The business of Hotspur began in 1924 in Buckingham Palace Road, London, established by Frederick Kern, before moving to Frith Street in Soho, London just before the Second World War, then Streatham Lodge, Twickenham during the War, and finally to Lowndes Street, London from 1951.  The business was continued by Robin Kern’s father, Rob Kern, before Robin and his brother Brian joined the firm in 1957 and 1963 respectively.

Our interview with Robin adds critical mass to the wide range of complementary oral history interviews we have already completed – including those with Jerome Phillips, of Phillips of Hitchin, who was, as Robin tells us in his own interview, a key travelling companion during their formative years in the antique trade in the 1950s and 1960s.

We have move oral history interviews planned for 2017, so do keep an eye on developments.

Mark

 

December 12, 2015

New Oral History Interview – Simon Spero

Our lead volunteer, Chris Coles, interviewed the antique ceramics specialist dealer Simon Spero in London the other week – thank you both to Simon and to Chris for taking the time to do the interview!

Simon-Spero-shop 2

Simon Spero’s shop, London, c.2010. Image, wikicommons.

Here’s Simon’s shop in London (above) – the interview gives us a fascinating insight into the world of the specialist dealer.  During the interview Simon told us that he’s always been a collector, from his earliest age, and his dealing activities are clearly networked into personal conversations with collectors – he eschews the internet, for example.  Many of you will also know Simon as an author, and his published books on 18th century English ceramic factories are regarded as key reference works for collectors.

The interview includes Simon’s reflections on his first shop (in Kentish Town, London) and his recollections on influential dealers in ceramics such as Reg Andrade in Plymouth, and Robert Williams from Winifred Williams (London), as well as some of the major ceramics collectors he has sold to over the years.  It’s an amazingly detailed account of the world of the ceramic specialist dealer-scholar-collector and will be of considerable interest to those interested in the history of the antiques trade.

And, like all of the other interviews we are undertaking as part of the Antique Dealers research project, a version of the interview will be available via the project websites in the coming months.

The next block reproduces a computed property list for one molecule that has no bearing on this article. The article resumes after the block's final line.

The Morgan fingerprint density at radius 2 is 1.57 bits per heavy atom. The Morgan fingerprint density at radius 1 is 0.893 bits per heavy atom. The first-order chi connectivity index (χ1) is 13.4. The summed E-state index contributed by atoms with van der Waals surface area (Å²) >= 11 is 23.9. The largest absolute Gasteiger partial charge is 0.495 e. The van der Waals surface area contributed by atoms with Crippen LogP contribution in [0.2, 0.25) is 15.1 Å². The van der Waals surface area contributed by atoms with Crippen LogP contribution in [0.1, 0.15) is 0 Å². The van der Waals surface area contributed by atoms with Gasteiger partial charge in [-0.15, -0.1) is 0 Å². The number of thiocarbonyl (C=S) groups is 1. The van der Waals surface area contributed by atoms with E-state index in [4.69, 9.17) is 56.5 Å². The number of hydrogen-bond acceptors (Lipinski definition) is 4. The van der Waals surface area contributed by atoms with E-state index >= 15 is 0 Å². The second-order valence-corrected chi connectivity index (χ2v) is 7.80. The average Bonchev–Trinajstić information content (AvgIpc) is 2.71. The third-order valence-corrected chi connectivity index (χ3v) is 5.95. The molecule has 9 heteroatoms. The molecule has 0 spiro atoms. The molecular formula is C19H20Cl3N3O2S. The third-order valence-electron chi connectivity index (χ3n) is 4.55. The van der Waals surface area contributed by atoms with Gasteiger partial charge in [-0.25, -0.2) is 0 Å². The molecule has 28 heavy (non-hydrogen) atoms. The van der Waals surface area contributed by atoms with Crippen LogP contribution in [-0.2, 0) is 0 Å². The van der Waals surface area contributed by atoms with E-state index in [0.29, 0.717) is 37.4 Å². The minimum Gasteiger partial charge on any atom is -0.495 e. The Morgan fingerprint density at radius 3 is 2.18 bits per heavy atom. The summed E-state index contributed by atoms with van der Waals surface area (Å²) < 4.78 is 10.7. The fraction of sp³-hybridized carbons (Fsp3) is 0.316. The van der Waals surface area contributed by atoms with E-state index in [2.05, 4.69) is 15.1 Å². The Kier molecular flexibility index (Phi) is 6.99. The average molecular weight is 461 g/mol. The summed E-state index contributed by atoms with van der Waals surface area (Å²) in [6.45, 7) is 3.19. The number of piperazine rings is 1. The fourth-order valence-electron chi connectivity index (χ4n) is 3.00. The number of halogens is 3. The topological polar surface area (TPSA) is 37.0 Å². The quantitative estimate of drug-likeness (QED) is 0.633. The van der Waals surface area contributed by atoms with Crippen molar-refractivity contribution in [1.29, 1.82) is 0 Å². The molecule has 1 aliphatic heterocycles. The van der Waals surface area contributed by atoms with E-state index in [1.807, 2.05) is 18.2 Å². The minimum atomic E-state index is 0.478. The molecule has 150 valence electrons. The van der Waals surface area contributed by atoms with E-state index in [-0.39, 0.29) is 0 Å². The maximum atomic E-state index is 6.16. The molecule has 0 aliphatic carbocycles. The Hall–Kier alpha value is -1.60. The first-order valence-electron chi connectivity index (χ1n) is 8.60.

Mark

 

August 20, 2015

More Oral History Interviews – Daniel Bexfield

We are having a busy few weeks with the Oral History Interviews – as well as our recent interview with Lennox Cato, we’ve also completed an interview with the well-known Antique Silver specialist Daniel Bexfield. The interview was conducted by our Project Lead Volunteer, Chris Coles, at Daniel’s shop in London.

DANIEL01

Daniel Bexfield. Photograph courtesy and copyright of Daniel Bexfield. 2015.

Daniel and Chris had a fantastically interesting discussion on life as an antique silver dealer – and Daniel recalled his early career as a dealer in the antique markets at Bermondsey and Portobello Road, before he established his first permanent shop in the famous Burlington Arcade in the West End of London. The interview, as with all our project interviews, will soon be available via the project website – just need to edit them etc….

We now have an expanding range of interviews with specialist dealers – antique furniture dealers, antique textile dealers, antique silver dealers, antique glass specialists, wine antiques specialists….we’re on the hunt for an antique ceramics specialist at present!

Thanks again to Daniel, and to Chris, for such an interesting interview.

Mark

May 29, 2015

Oral History Interviews continue…..

Our Oral History interviews with members of the antique trade are gathering pace – besides the notices of recently completed interviews (see previous blog posts), we’ve also undertaken two further interviews in the last weeks – One with Philip Astley-Jones, who, amongst other things, formerly worked with the famous dealer Roger Warner, in Burford – for those that know these things, as well as those that don’t, The Regional Furniture Society published ‘Roger Warner: memoirs of a twentieth century antique dealer’ in 2003 (RFJ, Volume XVII, 2003). Our other was with Leon Sassoon, of the well-known antique carpets and rugs dealers C. John

Our interview with Philip Astley-Jones was undertaken by our research fellow Lizzy Jamieson – Philip gave us some absolutely fascinating memories of his time with Roger Warner in his shop in Burford, Oxfordshire.

Philip Astley-Jones photo

Philip Astley-Jones, 2015. Photograph EJ (Antique Dealers Project, Leeds University).

Philip started with Roger Warner in 1965, and he gave us amazingly vivid descriptions of the day-to-day life in the shop, and the buying activities of Roger. As you may know, Roger Warner was famous for his acquisitions of the historic and the curious, and in the interview we heard of buying objects from great Country Houses such as Chastleton, in Oxfordshire – (now a National Trust House). Philip regaled us with lots of fascinating stories of other buying trips – including the amazing story of how Roger found the original Capability Brown map of Moccas Court, rolled up in a long tin canister on top of a bookcase at the house.